For the most part, licensed acupuncturists are not operating in the capacity of emergency medicine (6). A significant part of our training does focus on pathophysiology and identifying red flag conditions, for which any competent practitioner should refer out. I can understand how there could be confusion on the issue of standard of practice when it comes to acupuncturists. Even with a similar educational background, treatment of a given condition will vary between practitioners. This is in part due to personal preference and style (7) of acupuncture. Though the approach may be different, the goal still remains: to address the patient’s condition.
Even the U.S. courts have acknowledged that differences in the approach of treatment do not constitute a deviation from standard of care or malpractice. What seems to be a reasonable and logical instruction to the jury, from the trial judge, in the 1995 case of McCourt v. Abernathy (8):
“The mere fact that the plaintiff’s expert may use a different approach is not considered a deviation from the recognized standard of medical care. Nor is the standard violated because the expert disagrees with a defendant as to what is the best or better approach in treating a patient. Medicine is an inexact science, and generally qualified physicians may differ as to what constitutes a preferable course of treatment. Such differences due to preference… do not amount to malpractice.
I further charge you that the degree of skill and care that a physician must use in diagnosing a condition is that which would be exercised by competent practitioners in the defendant doctors’ field of medicine…
Negligence may not be inferred from a bad result. Our law says that a physician is not an insurer of health, and a physician is not required to guarantee results. He undertakes only to meet the standard of skill possessed generally by others practicing in his field under similar circumstances.”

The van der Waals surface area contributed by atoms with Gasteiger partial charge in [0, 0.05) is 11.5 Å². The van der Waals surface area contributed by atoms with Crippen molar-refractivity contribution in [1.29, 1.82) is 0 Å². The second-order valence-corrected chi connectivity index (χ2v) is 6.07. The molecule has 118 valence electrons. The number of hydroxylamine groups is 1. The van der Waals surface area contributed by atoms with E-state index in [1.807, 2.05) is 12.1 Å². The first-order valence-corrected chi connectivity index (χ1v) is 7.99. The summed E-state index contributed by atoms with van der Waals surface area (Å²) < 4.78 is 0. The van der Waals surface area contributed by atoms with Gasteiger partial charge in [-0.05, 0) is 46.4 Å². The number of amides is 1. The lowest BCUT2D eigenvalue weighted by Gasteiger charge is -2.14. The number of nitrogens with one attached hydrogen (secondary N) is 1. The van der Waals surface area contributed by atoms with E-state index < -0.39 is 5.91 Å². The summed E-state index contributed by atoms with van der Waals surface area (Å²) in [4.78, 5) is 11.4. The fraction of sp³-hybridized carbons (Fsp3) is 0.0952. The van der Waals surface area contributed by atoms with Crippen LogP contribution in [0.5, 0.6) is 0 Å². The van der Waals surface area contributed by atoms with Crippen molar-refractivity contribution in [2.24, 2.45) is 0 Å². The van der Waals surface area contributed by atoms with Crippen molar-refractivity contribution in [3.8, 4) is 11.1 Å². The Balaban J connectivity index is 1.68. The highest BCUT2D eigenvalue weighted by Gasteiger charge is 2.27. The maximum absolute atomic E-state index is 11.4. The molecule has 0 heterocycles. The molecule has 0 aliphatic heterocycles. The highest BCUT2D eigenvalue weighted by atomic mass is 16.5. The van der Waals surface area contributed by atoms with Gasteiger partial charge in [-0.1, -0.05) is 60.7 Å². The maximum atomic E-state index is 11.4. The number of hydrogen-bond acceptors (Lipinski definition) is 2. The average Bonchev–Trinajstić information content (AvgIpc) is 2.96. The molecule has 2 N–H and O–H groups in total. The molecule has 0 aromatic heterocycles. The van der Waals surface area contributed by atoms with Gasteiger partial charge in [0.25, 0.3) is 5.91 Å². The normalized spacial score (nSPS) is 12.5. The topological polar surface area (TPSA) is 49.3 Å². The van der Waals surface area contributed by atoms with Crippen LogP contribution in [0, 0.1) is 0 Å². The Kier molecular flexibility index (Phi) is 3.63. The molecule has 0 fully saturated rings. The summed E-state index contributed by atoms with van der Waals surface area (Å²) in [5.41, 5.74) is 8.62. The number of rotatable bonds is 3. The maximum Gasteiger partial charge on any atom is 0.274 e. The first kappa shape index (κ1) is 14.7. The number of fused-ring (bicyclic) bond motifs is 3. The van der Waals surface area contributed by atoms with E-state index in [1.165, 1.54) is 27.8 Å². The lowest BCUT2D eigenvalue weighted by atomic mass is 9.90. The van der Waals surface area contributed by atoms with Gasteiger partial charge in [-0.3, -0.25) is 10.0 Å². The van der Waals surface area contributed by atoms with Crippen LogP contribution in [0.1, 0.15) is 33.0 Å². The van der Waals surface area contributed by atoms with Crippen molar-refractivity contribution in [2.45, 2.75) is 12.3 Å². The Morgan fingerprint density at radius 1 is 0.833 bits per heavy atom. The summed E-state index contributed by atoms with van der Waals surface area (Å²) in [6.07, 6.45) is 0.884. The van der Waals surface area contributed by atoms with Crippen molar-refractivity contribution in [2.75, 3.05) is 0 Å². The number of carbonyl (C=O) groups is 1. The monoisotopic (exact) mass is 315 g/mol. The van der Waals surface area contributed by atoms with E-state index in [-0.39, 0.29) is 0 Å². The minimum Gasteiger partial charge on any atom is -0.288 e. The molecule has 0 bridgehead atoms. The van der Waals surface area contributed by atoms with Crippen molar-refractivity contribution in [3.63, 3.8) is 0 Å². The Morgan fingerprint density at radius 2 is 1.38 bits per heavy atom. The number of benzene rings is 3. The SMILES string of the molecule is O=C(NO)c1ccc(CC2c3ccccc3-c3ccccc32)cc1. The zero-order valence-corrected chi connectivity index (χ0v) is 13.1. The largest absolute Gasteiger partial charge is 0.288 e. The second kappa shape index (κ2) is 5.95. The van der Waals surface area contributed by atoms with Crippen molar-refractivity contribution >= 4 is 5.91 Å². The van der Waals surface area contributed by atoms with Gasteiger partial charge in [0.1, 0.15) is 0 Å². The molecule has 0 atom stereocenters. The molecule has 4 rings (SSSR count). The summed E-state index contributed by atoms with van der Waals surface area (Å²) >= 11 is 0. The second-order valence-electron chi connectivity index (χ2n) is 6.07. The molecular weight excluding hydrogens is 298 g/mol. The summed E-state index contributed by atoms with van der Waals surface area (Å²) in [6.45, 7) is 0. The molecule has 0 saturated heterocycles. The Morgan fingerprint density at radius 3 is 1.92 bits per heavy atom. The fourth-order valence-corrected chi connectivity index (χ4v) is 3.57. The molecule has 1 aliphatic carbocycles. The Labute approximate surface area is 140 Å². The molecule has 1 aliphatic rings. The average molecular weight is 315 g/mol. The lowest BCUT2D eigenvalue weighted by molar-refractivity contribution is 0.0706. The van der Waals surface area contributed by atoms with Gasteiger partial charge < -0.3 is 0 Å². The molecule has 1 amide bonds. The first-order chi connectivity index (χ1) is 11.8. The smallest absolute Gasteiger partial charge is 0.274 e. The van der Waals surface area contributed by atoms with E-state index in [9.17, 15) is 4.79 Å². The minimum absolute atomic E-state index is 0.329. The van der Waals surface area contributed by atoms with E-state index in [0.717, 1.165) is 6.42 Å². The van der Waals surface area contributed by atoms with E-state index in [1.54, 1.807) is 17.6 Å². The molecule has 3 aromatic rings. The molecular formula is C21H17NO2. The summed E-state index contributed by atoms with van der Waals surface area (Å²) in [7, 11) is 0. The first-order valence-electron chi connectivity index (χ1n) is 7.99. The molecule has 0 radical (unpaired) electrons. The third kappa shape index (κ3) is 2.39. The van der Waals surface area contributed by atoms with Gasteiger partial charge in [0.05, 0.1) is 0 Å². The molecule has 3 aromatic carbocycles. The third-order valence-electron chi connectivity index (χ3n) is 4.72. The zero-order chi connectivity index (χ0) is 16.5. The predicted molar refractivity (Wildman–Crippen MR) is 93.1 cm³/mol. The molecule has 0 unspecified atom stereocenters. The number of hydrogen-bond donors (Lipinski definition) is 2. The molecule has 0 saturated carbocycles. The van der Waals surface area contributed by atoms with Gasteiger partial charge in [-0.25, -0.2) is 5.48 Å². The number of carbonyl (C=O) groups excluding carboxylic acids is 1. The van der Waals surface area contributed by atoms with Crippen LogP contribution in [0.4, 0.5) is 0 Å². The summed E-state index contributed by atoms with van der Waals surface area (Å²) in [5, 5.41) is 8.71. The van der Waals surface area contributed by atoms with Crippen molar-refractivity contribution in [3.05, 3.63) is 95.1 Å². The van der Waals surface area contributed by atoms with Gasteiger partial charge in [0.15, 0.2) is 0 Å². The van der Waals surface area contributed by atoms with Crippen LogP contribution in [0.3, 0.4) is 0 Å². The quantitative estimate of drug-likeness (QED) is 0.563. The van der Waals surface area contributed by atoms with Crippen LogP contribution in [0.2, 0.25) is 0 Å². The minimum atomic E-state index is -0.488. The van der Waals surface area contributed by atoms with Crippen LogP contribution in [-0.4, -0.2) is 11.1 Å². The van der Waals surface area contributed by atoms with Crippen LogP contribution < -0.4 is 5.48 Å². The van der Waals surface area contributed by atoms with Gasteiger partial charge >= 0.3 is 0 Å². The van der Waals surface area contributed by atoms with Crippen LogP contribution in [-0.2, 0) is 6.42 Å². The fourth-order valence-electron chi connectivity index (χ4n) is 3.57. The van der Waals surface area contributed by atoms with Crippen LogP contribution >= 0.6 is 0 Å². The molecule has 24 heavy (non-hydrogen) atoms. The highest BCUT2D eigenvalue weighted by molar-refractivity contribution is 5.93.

So why would this reasoning not apply to acupuncturists? If we are truly putting the patient’s welfare first, it’s past due to put aside petty biases. From the opioid epidemic to diabetes and other chronic illnesses, there is a high cost to pay, both human and financial, for not using an integrative approach, as pointed out by Elizabeth A. Wang, BS/BA, MD Candidate ’17, UC Davis School of Medicine:
“According to the Centers for Disease Control and Prevention (CDC), 70 percent of all deaths are due to chronic disease, and the cost of chronic care exceeds $1.5 trillion a year, or 75 percent of all medical expenses. Only a fraction of our budget is spent on prevention and health promotion, despite evidence that prevention can do much to reduce the burden of chronic disease.” (9)
Damian McCleod is an NY state licensed acupuncturist, with a Masters of Science Degree in Acupuncture from Pacific College of Oriental Medicine (PCOM). Damian’s introduction to the practice of acupuncture came after having undergone his second reconstructive knee surgery. At the suggestion of a fellow graduate of PCOM, he started receiving acupuncture treatments at the college’s clinic. He treats various conditions, with a focus knee and back pain.